How to Improve Transatlantic Relations Without Caving to Europe on Technology and Trade

Robert D. Atkinson September 17, 2021
September 17, 2021

Washington and Brussels later this month will send senior delegations of economic and trade ministers to the first meeting of a new U.S.-EU Trade and Technology Council, dubbed the “TTC.” Their goal, as the name suggests, is to foster high-level cooperation on trade and technology issues of mutual interest. Given the long-simmering tensions between the two governments on matters such as digital taxation, cross-border data flows, antitrust, and more, such an effort is overdue.

As Rob Atkinson writes in The Hill, Whether the United States and European Union succeed in using the TTC to rebuild the transatlantic relationship holds broad implications, because the alternative—strained engagement between major trading partners—would contribute to the global fragmentation of the digital economy. And worse, it would be a strategic gift to China, because it would represent a fatal dissolution of a key alliance needed to limit China’s technology mercantilism and counter its digital authoritarianism.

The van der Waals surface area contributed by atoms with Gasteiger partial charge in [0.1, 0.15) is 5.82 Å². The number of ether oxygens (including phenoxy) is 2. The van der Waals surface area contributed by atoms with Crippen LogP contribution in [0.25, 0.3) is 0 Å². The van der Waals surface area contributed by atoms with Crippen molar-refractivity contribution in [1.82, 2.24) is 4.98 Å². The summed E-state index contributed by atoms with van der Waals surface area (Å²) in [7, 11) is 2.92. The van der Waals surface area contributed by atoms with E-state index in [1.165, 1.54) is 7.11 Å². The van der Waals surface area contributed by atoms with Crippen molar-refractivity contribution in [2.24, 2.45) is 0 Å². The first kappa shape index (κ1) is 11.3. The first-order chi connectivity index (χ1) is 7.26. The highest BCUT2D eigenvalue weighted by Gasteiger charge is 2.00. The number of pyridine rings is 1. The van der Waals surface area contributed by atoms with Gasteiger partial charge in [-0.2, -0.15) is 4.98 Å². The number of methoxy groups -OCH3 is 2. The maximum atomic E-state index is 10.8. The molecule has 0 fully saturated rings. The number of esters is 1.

Forward-looking policymakers on both sides of the Atlantic need to recognize this and redouble their efforts to build a better, stronger, and deeper digital-trading relationship.